So Maat, daughter of Atum-Re returns to her father that which he gave her. It forms the foundation of the Egyptian offering: one returns to the god that which he gave.
One “brings into being” Maat by the divine recitation of prayers in an unceasing effort where one listens to one another, where one acts one for the other. Thus social life and cosmic life inter-twine: they are the reflection one of the other.
If civil society no longer functions according to the norm, it is the whole universe which is threatened. So Apophis, who is always the personification of menacing chaos, is not annihilated in the beyond, it is civil society which will be disorganised (war, rebellion …) and monarchy destabilised.
MAAT AND THE PHARAONIC STATE
The structure of the divine world as the one of the human world is pyramidal.
As the creator sun organiser of the sky must answer to Pharaoh, organiser of the land. The king is installed to achieve (se-kheper), to establish (se-mn) maat and to annihilate Isfet (“chaos”). He thus assures the conditions, so that the simple mortal can, at his level, speak of and accomplish maat, which is indispensable for the terrestrial life.
However to establish maat is not a natural phenomenon, because the spontaneous tendency of things is deterioration, entropy, isfet. This is manifest in the disorder, violence, the law of the strongest, the absence of indispensable organisation to render a viable and prosperous country of Egypt.
It is the role of the Pharaoh and the State to fight by all means against this spontaneous tendency to become disorganised.
This Egyptian State, thus presented, which may seem to us stifling, has therefore the aim of making the life of men and gods possible.
This is why the main offering which the king makes to the gods and which is represented so often, concerns the offering for maat. In a very traditional concept of reciprocation, he returns nourishment to the divinity who in his turn justifies his function by it.
During the time of Amarna, the significance which Akhenaton gave to maat changed. I approached this aspect some time ago in my article on Akhenaten and his time, I return you there.
THE TYRANNY OF MAAT?
Maat contributed much to constructing a human world and appears to us as a very high ideal, of which the emergence at such a remote period is extraordinary.
But maat doesn’t only have a positive side, at least from our modern point of view in the west. Indeed one could call the tyranny of maat the globalising and anti-individual tendency which transports this idea.
Maat, it is the absolute conservator, the negation of all social evolution; it is the obedient man who remains to his place. The individual doesn’t appear as such. He was only one link of a global social fabric where he was asked to fuse himself. Any attempt at modification of the state of the things is not only dangerous for society but for the cosmos itself. maat, as a concept corresponds therefore perfectly to Egyptian social reality, composed of subjects (and not of citizens) dominated by an omnipresent State.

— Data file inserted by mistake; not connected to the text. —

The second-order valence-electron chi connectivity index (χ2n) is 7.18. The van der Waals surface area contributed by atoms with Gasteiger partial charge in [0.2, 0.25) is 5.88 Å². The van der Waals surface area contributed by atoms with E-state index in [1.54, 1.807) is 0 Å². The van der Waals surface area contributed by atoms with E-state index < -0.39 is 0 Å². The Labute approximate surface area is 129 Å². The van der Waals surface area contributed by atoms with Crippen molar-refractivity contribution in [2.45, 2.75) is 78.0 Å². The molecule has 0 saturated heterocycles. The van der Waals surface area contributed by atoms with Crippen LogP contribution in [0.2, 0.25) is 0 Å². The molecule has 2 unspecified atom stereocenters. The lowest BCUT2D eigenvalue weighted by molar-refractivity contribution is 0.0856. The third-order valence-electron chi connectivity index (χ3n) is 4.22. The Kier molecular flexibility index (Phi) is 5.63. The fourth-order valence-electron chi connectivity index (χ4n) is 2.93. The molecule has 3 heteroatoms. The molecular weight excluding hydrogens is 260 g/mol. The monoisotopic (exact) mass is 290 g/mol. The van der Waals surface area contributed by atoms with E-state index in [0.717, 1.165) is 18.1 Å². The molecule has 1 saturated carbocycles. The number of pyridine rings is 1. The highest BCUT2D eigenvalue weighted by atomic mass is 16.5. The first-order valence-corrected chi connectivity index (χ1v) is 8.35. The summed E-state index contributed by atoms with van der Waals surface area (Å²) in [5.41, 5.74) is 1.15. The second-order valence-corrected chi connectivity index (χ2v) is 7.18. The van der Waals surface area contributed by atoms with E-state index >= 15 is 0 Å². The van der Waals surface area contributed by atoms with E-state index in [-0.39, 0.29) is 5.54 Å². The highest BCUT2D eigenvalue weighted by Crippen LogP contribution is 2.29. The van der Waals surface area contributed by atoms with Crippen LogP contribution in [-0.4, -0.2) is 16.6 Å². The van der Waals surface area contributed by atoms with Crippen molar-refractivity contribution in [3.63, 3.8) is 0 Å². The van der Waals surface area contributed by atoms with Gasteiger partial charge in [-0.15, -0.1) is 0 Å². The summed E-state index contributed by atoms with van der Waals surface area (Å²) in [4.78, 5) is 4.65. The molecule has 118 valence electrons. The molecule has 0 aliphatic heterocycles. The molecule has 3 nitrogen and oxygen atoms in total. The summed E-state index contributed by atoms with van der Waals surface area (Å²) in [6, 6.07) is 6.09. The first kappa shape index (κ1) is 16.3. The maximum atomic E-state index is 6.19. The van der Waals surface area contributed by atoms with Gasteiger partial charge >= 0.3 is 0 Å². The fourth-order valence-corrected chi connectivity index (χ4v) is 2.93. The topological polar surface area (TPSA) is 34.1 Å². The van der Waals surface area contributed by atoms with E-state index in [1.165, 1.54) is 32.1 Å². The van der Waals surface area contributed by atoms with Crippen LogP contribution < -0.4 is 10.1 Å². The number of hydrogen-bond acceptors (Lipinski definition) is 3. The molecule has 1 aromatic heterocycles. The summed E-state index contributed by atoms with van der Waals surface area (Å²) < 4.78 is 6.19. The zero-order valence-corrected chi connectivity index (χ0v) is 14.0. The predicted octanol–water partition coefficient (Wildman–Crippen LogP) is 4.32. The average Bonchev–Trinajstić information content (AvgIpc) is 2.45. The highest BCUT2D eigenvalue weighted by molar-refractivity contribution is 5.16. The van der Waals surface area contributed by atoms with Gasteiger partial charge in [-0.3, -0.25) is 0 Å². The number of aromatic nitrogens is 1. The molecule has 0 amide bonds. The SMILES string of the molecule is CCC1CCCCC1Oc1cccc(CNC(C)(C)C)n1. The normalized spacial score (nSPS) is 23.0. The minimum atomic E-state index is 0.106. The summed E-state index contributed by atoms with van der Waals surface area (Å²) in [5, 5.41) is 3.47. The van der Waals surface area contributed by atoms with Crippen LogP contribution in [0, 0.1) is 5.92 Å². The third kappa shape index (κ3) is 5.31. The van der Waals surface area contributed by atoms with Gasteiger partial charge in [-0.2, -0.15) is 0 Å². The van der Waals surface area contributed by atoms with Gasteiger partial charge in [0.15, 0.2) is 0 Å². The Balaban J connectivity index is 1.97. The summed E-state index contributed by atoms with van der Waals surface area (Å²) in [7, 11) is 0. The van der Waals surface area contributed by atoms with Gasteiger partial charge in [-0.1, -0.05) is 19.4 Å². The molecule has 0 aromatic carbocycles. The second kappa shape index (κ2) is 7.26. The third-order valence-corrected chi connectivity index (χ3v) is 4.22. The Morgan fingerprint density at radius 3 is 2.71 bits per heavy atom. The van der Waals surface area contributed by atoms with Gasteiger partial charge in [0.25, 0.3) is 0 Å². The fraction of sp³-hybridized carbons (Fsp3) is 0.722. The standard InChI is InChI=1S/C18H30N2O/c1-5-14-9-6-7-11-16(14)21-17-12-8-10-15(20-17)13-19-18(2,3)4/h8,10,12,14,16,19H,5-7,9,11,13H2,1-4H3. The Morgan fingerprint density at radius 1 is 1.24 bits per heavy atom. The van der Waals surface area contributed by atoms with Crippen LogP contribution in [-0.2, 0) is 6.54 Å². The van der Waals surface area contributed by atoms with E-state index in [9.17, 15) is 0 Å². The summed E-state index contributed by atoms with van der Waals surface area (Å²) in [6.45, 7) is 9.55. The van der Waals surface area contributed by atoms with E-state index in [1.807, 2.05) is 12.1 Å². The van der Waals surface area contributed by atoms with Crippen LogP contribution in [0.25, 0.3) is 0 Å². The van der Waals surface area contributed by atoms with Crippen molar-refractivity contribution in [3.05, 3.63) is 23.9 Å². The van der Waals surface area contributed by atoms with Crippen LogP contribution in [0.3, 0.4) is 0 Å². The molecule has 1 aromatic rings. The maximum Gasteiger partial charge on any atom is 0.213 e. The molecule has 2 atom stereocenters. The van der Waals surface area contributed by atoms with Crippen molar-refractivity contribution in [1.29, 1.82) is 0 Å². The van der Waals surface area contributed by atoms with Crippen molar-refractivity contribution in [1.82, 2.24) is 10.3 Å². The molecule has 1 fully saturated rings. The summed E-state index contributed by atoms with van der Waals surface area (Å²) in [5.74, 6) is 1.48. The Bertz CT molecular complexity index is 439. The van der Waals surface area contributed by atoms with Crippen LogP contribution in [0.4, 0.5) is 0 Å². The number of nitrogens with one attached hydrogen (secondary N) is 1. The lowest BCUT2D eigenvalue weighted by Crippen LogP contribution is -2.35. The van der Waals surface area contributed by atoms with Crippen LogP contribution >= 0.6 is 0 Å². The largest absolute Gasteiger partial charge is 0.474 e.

MAAT AND PERSONAL PIETY
As of the end of the New Kingdom, a period of trouble restarts in Egypt.
The texts show that it is a period of instability and great anguish, which damages the idea of the traditional maat.
The individual destiny of the man in front of his god is then gradually supplanted by the destiny of the man integrated into an ideal society.
During later times, the appearance of the notion of a personal god and especially of personal piety is going to sound the knell for maat, because the two notions are incompatible.
Indeed, man no longer dependent of his relations with others, but on the will of the god. It is this last and not the king, who establishes maat which now appears like a divine gift. Man now places God in his heart, say the texts. He is responsible in front of him, but more before the community. Thus the individual appears to be alone face to face with god, a radical negation of the traditional maat who fought the tendency of individualism.
Finally, it is religion in the Judeo-Christian sense of the term, the irruption of transcendence, which results in the disappearance of maat.
This departure can appear as regrettable, and it will have a major consequence: henceforth, to maintain social cohesion, another invention will be necessary but that will not be Egyptian : brotherhood.
Many numerous works make reference to maat. Here are some of the recent and easily accessible. You will find a more detailed list in their own bibliographic pages.
– ASSMANN Jan : “Maât, l’Égypte et l’idée de justice sociale”, Julliard, 1989
– ASSMANN Jan : “The search for God in Ancient Egypt”, Cornell University press, 2001
– ASSMANN Jan : “Mort et au-delà dans l’Égypte Ancienne”, Le Rocher, 2003
– GOYON Jean-Claude : “Rê, Maât et Pharaon, ou le destin de l’Égypte antique”, A.C.V., 1998
– GOYON Jean-Claude : “Rituels funéraires de l’ancienne Égypte”, Cerf, 2004
– MEEKS Dimitri, FAVARD-MEEKS Christine : “La vie quotidienne des dieux égyptiens”, Hachette, 1993
– MENU Bernadette : “Maât, l’ordre juste du monde”, Michalon, 2005
– REDFORD B (& al) : “The Oxford Encyclopedia of Ancient Egypt”, AUPC, 2001
– RENAUD Odette : “Le dialogue du désespéré avec son âme”, Cahiers de la société d’Egyptologie, vol , Genève, 1991
– WALLIS BUDGE E.A. : “The Gods of the Egyptians”, Dover publications, 1969 (2 vol)
– WILKINSON Richard : “Reading Egyptian art”, Thames & Hudson, 1992
– WILKINSON Richard : “The complete Gods and Godesses of Ancient Egypt”, Thames & Hudson, 2003